Huge open spaces and strong winds blow away the snow from the ice surface, and weak mineralization of the water makes the ice surprisingly transparent.

    It feels as if you are about to fall through, but it is actually so thick that you can drive over on trucks, and at one time on the ice in winter people even laid rails.

    28. Because of the transparency and ice and absence of clouds in the winter, the water “blooms” directly under the ice!

    Baikal algae, which are only found in this lake, can actively develop even under the ice.

    29. In winter the ice of Lake Baikal develops cracks, which can reach up to 30 kilometers in length and up to 3 meters in width.

    Cracks in the ice enrich the water with oxygen, allowing the fish to breathe.

    30. On the shores of Lake Baikal there are many grottoes.

    When Lake Baikal freezes in winter, the waves create amazing icicles in grottoes.

    31. Lake Baikal almost always has perfect weather

    In summer the water in Lake Baikal is cold and basically doesn’t evaporate, and incoming clouds warm up on the slopes of the mountains surrounding Lake Baikal, and get scattered.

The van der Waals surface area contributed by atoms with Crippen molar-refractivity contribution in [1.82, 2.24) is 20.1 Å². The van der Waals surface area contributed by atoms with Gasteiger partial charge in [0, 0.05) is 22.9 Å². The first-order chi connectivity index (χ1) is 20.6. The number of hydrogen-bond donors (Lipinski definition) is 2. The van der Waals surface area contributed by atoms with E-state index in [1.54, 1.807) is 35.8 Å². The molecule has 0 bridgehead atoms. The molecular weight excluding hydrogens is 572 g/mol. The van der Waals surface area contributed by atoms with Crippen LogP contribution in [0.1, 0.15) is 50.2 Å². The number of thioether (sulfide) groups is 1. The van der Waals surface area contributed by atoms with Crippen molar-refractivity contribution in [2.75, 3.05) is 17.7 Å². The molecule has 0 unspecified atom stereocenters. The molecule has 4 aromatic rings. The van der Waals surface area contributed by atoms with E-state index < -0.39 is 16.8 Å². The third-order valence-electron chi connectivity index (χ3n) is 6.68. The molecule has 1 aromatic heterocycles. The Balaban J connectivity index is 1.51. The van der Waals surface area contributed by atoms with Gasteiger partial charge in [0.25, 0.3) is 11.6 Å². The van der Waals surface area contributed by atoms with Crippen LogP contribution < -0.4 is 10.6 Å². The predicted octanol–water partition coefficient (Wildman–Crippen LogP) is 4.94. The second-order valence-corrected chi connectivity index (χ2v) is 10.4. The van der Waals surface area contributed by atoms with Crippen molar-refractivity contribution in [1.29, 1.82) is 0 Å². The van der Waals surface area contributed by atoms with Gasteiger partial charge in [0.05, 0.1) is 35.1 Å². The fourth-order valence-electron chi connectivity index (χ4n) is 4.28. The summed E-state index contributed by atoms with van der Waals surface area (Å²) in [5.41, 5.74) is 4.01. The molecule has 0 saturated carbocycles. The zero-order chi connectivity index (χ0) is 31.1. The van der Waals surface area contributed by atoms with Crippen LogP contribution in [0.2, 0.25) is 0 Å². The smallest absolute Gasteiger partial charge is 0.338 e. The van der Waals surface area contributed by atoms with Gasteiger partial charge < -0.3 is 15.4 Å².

32. In winter in the water of Lake Baikal a special ice is formed, “whisper”that looks like needles of up to 1-2 centimeters, floating in the water.

    33. On the shores of Lake Baikal cedars of around 550 years old were found.

    34. The length of navigable waterways on Lake Baikal is 1200 miles.

    35. Baikal according to one interpretation means “rich lake”, to the other – the “big sea”.

    36. Baikal is on the list of “World Heritage of UNESCO.”

    37. The distance from Lake Baikal to Irkutsk is about 65 kilometers.

    Baikal.-Sunset-view-from-the-ice-grotto-on-the-island-of-Kharantsy.jpg Ice-on-Lake-Baikal-.jpg Turquoise-Ice-Northern-Lake-Baikal.jpg
     
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  11. michaelmaltby

    michaelmaltby Well-Known Member

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  12. vikingBerserker

    vikingBerserker Well-Known Member

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    Ugh, that just looks cold!
     
  13. Wildcat

    Wildcat Well-Known Member

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    I reckon!
     
  14. michaelmaltby

    michaelmaltby Well-Known Member

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    40 Years Ago .....

    ... Lake Superior broke the Edmund Fitzgerald and her crew
     

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  15. Lucky13

    Lucky13 Forum Mascot